Investors are focusing on any reassuring news and central banks appear to be minimising Omicron risk, having shifted away from coronavirus as the decisive element in their monetary policy decisions. Initial test results show that three doses of vaccines offer enough protection and there are preliminary indications that patients infected with Omicron are less likely to suffer from severe forms of coronavirus.
Arguably, government decisions to restrict or tighten existing restrictions had already been taken in the face of the fifth (Delta) wave, so even before the emergence of Omicron. Of course, one could worry about another sudden slowdown in global activity. To head off another spike in infections, the health policy focus will be on accelerating booster campaigns.
China: Time for action as growth slows
While developed economies tend to avoid a zero-Covid policy, it remains in force in China and continues to weigh on the economy. It seems unlikely that the authorities will abandon this approach to the pandemic in the near future. Indeed, the Winter Olympics and the National People’s Congress in March could be jeopardised should the epidemic resume.
After GDP growth slowed in Q3, recent data does not show a sharp acceleration of industrial activity. October and November numbers are signalling that consumers have become hesitant.
Thus, it is no surprise that the recent Politburo meeting and the Central Economic Work Conference (CEWC) are indicating a swing to a more proactive economic policy to support investment and confidence.
The CEWC has underlined that ‘stability’ of growth will be a priority in 2022. It specified the three areas of pressures on growth – supply shocks, contracting demand and weakening expectations. These will be addressed in 2022. In an initial move, the People’s Bank of China cut its reserve requirement rate for some banks by 50bp on 15 December. It may decide on a further easing next year.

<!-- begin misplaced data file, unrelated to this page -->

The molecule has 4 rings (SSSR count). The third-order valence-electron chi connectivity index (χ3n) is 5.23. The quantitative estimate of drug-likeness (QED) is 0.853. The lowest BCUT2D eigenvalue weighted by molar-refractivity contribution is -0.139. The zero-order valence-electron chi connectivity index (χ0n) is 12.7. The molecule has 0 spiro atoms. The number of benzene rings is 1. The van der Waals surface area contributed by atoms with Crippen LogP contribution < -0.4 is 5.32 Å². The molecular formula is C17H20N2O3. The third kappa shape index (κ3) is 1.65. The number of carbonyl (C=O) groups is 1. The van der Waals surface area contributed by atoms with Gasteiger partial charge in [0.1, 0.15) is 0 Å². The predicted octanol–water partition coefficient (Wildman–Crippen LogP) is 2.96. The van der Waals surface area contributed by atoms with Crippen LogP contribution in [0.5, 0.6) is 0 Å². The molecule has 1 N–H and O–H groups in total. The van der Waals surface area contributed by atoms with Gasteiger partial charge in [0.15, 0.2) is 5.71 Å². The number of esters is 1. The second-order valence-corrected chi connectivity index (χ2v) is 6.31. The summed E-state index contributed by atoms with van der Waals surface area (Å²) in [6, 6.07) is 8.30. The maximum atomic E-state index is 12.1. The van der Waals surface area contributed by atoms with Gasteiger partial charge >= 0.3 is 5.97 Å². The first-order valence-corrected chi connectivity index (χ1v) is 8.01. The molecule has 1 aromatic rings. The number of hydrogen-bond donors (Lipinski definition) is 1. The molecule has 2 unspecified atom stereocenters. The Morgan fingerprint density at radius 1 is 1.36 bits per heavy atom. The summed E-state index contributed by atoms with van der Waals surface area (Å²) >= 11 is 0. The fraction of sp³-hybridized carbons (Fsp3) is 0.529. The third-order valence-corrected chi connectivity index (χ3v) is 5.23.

How are the other economies doing as the year draws to a close?
The cyclical picture is mixed.
US retail sales disappointed in November, but they are 20% above their pre-pandemic level. There appears to be a certain normalisation: After massive purchases of household goods, especially electronic products, consumption could now turn to services. The regional manufacturing survey of the New York Fed improved slightly in December as current conditions improved and new orders rose. Delivery times remain long, but have declined in what could be a first sign of bottlenecks diminishing.
Flash results from purchasing manager surveys for December revealed a slowdown in growth in the eurozone. The composite index fell to its lowest in nine months as a result of a decline in the services index (from 55.9 to 53.3) over health restrictions.
The manufacturing index fell significantly less (from 58.4 to 58) and production rose. Tensions in supply chains appear to have eased.
For now, let’s keep our faith in central bankers and assume we are facing a still positive economic outlook for 2022. It is time to celebrate the end of another eventful year.
The Weekly Investment Update will take a pause before returning in the New Year on 6 January 2022. In the meantime, we wish all our readers a very happy holiday season.